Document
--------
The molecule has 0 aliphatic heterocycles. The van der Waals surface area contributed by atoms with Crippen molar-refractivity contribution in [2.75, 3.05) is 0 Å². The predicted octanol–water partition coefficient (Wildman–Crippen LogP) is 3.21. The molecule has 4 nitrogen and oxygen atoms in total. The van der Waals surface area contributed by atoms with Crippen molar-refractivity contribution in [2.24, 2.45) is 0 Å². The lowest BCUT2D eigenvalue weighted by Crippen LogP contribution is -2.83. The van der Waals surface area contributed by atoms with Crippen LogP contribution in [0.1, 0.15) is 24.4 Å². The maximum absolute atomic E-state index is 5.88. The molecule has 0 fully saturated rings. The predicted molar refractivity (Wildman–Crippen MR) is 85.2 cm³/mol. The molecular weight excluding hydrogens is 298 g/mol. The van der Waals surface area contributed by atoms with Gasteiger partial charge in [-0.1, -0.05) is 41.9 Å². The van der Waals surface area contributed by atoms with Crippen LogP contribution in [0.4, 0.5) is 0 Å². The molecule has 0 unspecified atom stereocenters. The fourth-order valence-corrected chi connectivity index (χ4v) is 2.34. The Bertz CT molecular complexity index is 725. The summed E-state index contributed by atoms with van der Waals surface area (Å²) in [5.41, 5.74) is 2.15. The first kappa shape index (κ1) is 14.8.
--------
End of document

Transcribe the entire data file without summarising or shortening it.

The molecule has 0 aliphatic heterocycles. The van der Waals surface area contributed by atoms with Crippen molar-refractivity contribution in [2.75, 3.05) is 0 Å². The predicted octanol–water partition coefficient (Wildman–Crippen LogP) is 3.21. The molecule has 4 nitrogen and oxygen atoms in total. The van der Waals surface area contributed by atoms with Crippen molar-refractivity contribution in [2.24, 2.45) is 0 Å². The lowest BCUT2D eigenvalue weighted by Crippen LogP contribution is -2.83. The van der Waals surface area contributed by atoms with Crippen LogP contribution in [0.1, 0.15) is 24.4 Å². The maximum absolute atomic E-state index is 5.88. The molecule has 0 fully saturated rings. The predicted molar refractivity (Wildman–Crippen MR) is 85.2 cm³/mol. The molecular weight excluding hydrogens is 298 g/mol. The van der Waals surface area contributed by atoms with Gasteiger partial charge in [-0.1, -0.05) is 41.9 Å². The van der Waals surface area contributed by atoms with Crippen LogP contribution in [0.4, 0.5) is 0 Å². The molecule has 0 unspecified atom stereocenters. The fourth-order valence-corrected chi connectivity index (χ4v) is 2.34. The Bertz CT molecular complexity index is 725. The summed E-state index contributed by atoms with van der Waals surface area (Å²) in [5.41, 5.74) is 2.15. The first kappa shape index (κ1) is 14.8.